For Native Americans, Gaming Is Not the Only Business

By Daniel Grebler 1996, Reuters News Service | St Louis Post-Dispatch (MO), December 16, 1996 | Go to article overview

For Native Americans, Gaming Is Not the Only Business


Daniel Grebler 1996, Reuters News Service, St Louis Post-Dispatch (MO)


The growth of casino gambling on Indian reservations has buoyed the economies of many Indian communities, but Indian business advocates say what's really needed is more entrepreneurship.

They target ventures linking non-Indian businesses with new Indian entrepreneurs, as well as more investment by successful Indian-owned businesses in new enterprises.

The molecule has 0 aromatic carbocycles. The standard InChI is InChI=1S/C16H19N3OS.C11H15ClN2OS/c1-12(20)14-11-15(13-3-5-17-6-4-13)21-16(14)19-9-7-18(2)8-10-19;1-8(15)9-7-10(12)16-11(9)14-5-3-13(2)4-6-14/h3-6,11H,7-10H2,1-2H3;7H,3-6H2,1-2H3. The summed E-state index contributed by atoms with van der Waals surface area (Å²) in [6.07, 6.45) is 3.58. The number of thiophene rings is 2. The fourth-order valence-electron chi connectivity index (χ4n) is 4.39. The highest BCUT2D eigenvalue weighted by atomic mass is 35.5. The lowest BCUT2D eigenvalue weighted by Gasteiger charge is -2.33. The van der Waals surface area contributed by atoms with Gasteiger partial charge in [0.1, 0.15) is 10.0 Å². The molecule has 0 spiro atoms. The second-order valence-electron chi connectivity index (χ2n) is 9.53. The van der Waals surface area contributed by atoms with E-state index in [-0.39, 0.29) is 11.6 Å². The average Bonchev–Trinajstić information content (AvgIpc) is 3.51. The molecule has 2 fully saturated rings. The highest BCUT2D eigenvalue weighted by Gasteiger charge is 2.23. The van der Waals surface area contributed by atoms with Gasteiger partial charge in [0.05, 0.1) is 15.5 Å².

Links between non-Indian businesses and Indian entrepreneurs offer business opportunities to both sides, says Veronica Tiller, an Indian historian and consultant who has produced a reference guide to doing business with what she calls Indian Country. "While there is a growing desire and a trend toward developing the private sector both on and off the reservation, there is a real need for joint ventures with people who have business experience," she said. "Indian people have always had an economy, but it was not the type we have today." Tiller says there are numerous opportunities for small businesses on or near reservations such as coin-operated laundries, gas stations and retailers, as well as manufacturing and service companies. "The things that exist all over America - those opportunities exist on Indian Country," she said. The federal government, attempting to bolster business ties with I ndians, offers several tax incentives that make doing business with Indian partners advantageous. For example, tribes and tribal-owned corporations are not subject to federal income tax for on-reservation joint businesses. Thus, a joint venture structured as a limited partnership or limited corporation could allocate the tribe's share of tax deductions and credits to the venture, according to Joseph Pluchinota, an Albuquerque, N.M., consultant whose company provides training for tribal organizations. In addition, federal excise taxes may be sheltered for the venture, and tribes can utilize tax-exempt financing and other tax-exempt obligations, he wrote in the autumn issue of the periodical, "Winds of Change." Businesses on Indian land also benefit from accelerated depreciation for facilities and incremental wage credits against income tax for certain wage earners. A tribal venture may be exempt from state and local gross-receipt taxes. Pluchinota said training and human resource development funding may be available to enhance workers' skills. But he cautioned that "the cross-cultural challenges between workers, policy-makers and others are many." Aside from the tax benefits, Tiller said there are pure business opportunities in forming alliances with Indian tribes or individual entrepreneurs. She notes that 36 states have Indian tribes and the majority of those states also have some form of gaming.

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